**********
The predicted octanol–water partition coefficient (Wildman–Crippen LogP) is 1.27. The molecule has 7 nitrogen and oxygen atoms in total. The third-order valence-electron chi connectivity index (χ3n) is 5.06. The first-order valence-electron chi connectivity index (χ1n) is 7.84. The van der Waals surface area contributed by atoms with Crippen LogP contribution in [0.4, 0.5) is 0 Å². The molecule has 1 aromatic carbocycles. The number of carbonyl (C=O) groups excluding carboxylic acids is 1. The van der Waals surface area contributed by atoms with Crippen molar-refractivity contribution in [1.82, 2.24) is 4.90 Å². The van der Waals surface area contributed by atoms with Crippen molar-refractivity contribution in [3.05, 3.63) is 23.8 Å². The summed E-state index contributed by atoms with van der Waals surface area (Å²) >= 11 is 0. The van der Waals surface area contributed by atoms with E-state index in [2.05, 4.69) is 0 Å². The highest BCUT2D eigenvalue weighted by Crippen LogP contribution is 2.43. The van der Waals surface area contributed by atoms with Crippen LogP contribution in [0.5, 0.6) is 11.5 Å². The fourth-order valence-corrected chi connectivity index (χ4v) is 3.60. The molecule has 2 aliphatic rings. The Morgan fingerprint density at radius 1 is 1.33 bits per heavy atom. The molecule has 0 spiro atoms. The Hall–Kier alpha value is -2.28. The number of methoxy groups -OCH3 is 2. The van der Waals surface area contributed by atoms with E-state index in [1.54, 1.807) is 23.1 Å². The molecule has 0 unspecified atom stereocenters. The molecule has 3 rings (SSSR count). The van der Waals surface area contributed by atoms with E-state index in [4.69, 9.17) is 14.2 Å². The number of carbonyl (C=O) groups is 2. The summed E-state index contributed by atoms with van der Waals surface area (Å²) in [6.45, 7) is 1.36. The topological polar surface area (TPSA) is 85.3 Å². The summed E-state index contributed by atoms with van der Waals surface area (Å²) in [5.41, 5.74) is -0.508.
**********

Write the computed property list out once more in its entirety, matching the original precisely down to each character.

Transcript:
The predicted octanol–water partition coefficient (Wildman–Crippen LogP) is 1.27. The molecule has 7 nitrogen and oxygen atoms in total. The third-order valence-electron chi connectivity index (χ3n) is 5.06. The first-order valence-electron chi connectivity index (χ1n) is 7.84. The van der Waals surface area contributed by atoms with Crippen LogP contribution in [0.4, 0.5) is 0 Å². The molecule has 1 aromatic carbocycles. The number of carbonyl (C=O) groups excluding carboxylic acids is 1. The van der Waals surface area contributed by atoms with Crippen molar-refractivity contribution in [1.82, 2.24) is 4.90 Å². The van der Waals surface area contributed by atoms with Crippen molar-refractivity contribution in [3.05, 3.63) is 23.8 Å². The summed E-state index contributed by atoms with van der Waals surface area (Å²) >= 11 is 0. The van der Waals surface area contributed by atoms with E-state index in [2.05, 4.69) is 0 Å². The highest BCUT2D eigenvalue weighted by Crippen LogP contribution is 2.43. The van der Waals surface area contributed by atoms with Crippen LogP contribution in [0.5, 0.6) is 11.5 Å². The fourth-order valence-corrected chi connectivity index (χ4v) is 3.60. The molecule has 2 aliphatic rings. The Morgan fingerprint density at radius 1 is 1.33 bits per heavy atom. The molecule has 0 spiro atoms. The Hall–Kier alpha value is -2.28. The number of methoxy groups -OCH3 is 2. The van der Waals surface area contributed by atoms with E-state index in [1.54, 1.807) is 23.1 Å². The molecule has 0 unspecified atom stereocenters. The molecule has 3 rings (SSSR count). The van der Waals surface area contributed by atoms with E-state index in [4.69, 9.17) is 14.2 Å². The number of carbonyl (C=O) groups is 2. The summed E-state index contributed by atoms with van der Waals surface area (Å²) in [6.45, 7) is 1.36. The topological polar surface area (TPSA) is 85.3 Å². The summed E-state index contributed by atoms with van der Waals surface area (Å²) in [5.41, 5.74) is -0.508.